There were more than 3700 assaults in Australian nursing homes in the past financial year – and that excludes incidents when residents attacked each other, the aged care royal commission has heard.
Federal Health Department Secretary Glenys Beauchamp was asked to comment on a one-page departmental document that stated there were 3773 reportable assaults in 2017-18.
“A reportable assault is where there’s an allegation or suspicions of what is generally known as an assault — physical, mental assaults on either residents or staff,” Ms Beauchamp said.
The Royal Commission into Aged Care Quality and Safety, which started in Adelaide last Monday, was sparked by abuse and mistreatment at the now-defunct Oakden nursing home and will strive to improve standards for older Australians in care.
It heard a report that was commissioned by the department after the Oakden scandal recommended that the obligation to report assaults be broadened by introducing a “serious incident response scheme”.
Currently, there is no mandatory reporting obligation when residents assault other residents, unless an aged care provider did not respond adequately.
“The serious incident response scheme is something that’s being developed at the moment and will require legislative changes,” Ms Beauchamp said.
She said the scheme would include “resident on resident assaults without exception”.
Senior counsel assisting Peter Gray QC asked Ms Beauchamp why the number of “serious risk findings” made by the regulator between 2015-16 to 2017-18 jumped from two to 61.
“Could it be that the frequency of findings of serious risk wasn’t actually attributable to a falling off in standards, but rather, attributable to the regulators applying a greater degree of scrutiny?” he asked.
Ms Beauchamp said there had been a boost in the number of audits and reviews within the aged care sector over the past few years.
“I think, having the failures that occurred like Oakden in the past and reports and reviews that have been undertaken since, there’s certainly been a much greater level of scrutiny by all involved in the care of our older Australians,” she said.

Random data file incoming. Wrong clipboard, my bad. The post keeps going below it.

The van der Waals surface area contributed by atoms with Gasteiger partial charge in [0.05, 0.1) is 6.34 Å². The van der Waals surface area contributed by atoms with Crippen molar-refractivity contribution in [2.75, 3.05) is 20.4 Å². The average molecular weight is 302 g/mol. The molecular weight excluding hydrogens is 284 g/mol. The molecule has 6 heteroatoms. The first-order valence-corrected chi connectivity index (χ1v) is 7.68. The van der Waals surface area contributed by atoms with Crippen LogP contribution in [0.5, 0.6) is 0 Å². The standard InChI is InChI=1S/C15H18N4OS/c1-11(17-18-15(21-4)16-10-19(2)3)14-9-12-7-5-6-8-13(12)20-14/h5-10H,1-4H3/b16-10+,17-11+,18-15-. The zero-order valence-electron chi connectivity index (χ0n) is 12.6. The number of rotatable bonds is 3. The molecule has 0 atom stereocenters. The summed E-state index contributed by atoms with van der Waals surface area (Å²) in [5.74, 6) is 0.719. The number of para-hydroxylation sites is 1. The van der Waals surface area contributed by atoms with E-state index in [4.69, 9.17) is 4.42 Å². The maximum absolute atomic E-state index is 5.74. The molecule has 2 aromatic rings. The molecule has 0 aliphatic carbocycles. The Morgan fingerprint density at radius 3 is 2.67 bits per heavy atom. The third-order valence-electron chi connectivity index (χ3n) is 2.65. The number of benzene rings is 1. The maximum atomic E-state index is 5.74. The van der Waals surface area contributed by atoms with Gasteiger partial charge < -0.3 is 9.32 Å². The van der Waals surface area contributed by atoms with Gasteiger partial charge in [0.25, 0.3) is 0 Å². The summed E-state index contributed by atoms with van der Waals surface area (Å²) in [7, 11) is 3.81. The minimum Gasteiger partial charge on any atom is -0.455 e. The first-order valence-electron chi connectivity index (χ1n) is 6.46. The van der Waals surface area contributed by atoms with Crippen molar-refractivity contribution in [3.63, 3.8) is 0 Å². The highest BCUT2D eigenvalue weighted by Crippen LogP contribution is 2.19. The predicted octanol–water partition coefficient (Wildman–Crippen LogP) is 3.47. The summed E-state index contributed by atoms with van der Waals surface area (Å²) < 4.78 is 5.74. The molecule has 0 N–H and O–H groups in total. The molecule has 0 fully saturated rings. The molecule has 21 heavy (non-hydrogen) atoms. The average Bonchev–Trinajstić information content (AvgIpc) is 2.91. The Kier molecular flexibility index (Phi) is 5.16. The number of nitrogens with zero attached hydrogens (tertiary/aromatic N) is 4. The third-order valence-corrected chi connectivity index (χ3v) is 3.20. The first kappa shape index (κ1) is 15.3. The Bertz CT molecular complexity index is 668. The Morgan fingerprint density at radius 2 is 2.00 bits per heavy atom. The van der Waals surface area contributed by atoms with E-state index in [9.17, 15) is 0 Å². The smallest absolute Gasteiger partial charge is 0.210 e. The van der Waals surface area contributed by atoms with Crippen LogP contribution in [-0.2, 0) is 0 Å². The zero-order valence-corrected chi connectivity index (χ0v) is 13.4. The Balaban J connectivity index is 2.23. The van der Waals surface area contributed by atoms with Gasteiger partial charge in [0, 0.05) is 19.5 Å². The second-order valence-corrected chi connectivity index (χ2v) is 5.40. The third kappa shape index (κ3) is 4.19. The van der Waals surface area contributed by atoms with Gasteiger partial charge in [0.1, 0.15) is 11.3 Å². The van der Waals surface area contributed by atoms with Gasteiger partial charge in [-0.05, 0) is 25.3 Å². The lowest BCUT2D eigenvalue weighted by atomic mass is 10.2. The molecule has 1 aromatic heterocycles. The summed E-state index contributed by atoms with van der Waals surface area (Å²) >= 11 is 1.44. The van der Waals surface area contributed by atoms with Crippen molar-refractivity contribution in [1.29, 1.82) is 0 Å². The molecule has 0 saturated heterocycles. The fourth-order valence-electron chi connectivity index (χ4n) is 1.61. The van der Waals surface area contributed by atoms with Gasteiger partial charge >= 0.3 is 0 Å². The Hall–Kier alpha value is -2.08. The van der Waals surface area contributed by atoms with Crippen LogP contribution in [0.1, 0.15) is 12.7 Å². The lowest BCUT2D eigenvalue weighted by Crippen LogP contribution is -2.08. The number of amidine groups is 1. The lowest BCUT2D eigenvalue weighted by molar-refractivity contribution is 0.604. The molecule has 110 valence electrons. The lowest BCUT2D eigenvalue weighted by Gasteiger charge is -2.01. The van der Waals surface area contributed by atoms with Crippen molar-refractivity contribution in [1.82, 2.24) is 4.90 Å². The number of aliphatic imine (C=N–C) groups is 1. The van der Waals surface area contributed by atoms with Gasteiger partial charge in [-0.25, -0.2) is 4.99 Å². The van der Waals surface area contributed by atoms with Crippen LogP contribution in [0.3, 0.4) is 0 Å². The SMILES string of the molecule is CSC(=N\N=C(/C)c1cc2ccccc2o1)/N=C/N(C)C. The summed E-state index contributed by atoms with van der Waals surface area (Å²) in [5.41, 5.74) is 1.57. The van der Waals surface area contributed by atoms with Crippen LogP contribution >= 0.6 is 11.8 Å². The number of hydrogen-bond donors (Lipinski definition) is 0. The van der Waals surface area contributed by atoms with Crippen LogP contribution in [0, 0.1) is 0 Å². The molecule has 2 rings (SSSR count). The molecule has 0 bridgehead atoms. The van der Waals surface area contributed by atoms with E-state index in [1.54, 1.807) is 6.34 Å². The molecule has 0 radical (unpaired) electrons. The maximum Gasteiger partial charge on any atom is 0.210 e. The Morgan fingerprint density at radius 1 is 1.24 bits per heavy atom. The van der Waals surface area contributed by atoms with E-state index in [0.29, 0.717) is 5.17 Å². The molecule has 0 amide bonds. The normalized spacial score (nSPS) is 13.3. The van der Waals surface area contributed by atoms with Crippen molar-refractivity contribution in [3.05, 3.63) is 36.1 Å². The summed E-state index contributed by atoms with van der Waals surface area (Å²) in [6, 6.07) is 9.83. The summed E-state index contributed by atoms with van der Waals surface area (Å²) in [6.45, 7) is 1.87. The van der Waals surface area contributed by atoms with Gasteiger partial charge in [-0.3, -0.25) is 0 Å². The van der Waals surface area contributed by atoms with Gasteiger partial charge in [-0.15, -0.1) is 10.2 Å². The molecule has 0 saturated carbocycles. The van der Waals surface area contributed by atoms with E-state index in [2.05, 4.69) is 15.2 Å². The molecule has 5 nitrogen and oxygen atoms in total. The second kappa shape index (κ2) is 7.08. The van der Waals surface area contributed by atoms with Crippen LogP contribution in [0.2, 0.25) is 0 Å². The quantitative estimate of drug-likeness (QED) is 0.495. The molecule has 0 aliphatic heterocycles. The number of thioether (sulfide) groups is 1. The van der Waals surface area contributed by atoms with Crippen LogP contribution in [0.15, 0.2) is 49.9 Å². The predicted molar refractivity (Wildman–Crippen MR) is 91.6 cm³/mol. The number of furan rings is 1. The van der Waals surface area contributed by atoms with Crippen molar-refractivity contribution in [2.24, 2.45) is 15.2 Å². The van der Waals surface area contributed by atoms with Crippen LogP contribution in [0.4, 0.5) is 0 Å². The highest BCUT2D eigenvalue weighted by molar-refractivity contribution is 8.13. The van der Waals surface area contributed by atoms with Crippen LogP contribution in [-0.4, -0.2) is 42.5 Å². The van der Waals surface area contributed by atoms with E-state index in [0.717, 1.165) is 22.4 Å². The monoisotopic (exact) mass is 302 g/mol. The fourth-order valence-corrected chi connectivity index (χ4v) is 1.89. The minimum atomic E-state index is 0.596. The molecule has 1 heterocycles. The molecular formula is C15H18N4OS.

Funding tool open to abuse by aged care providers
The commission also heard that the Aged Care Funding Instrument (ACFI) – a rating tool used by the department to allocate funding to aged care providers – was being abused by nursing home operators.
Mr Gray asked Ms Beauchamp if approved aged care providers were claiming higher needs in a bid to receive more funding through ACFI.
Ms Beauchamp said there had been “a number of providers maximising their revenue through ACFI instrument”.
However, she said the department had not investigated it.
‘Billions’ needed to cut wait times for home care packages
Commissioners Richard Tracey QC and Lynelle Briggs were also told that the federal government would have to find “billions of dollars” to provide 30,000 high-level home care packages in order to reduce current waiting times from 12 months to three months.
“Of course, the department undertakes a fair bit of analysis in terms of the wait times around home care packages,” she said.
She said recent federal government announcements – including spending $287 million on 5000 level-three and 5000 level-four packages – had resulted in an increase in home care packages available to older Australians.
“I think also looking at the future is being clear about the levels of support and services around people who are waiting,” she said.
She said a “ballpark” figure to reduce waiting down to three months would require “several billion dollars” to boost the number of packages.
The commission was also told that new regulations to stamp out the overuse of physical and chemical restraints in Australian nursing homes have not yet been drafted – despite a statement by Aged Care Minister Ken Wyatt that it would be released weeks ago.
The commission heard that Mr Wyatt issued a media release on January 17, stating physical and chemical restraint use in the aged care sector would be regulated and changes would be drafted “within weeks”.
“Incidents of overuse of physical and chemical restraint will not be tolerated,” he stated.
Mr Gray asked Ms Beauchamp when Australians would expect to “see the regulations that the minister refers to”.
Ms Beauchamp said the department had not drafted changes and was still looking at whether it needed to strengthen the regulations under the Aged Care Act.
She was asked whether she agreed with the view of the Australian Law Reform Commission, which made 43 recommendations for law reform in the sector, that the use of restraints was a “serious human rights issue”.
“I think it needs to be a last resort. What we want to try and do is minimise the use of both forms,” she said.
Physical restraints include binding a resident to a bed or chair, so they cannot move, while chemical restraints include the use of psychotropic medication such as sedatives.
The commission was last week told that about 80 per cent of older Australians in residential care with dementia were on at least one psychotropic drug.
On Monday afternoon, new Aged Care Quality and Safety Commissioner Janet Anderson also gave evidence.
She told the commission that the Oakden scandal sent “shock waves” through the sector and was a major wake-up call, sparking a range of changes to how complaints have been managed.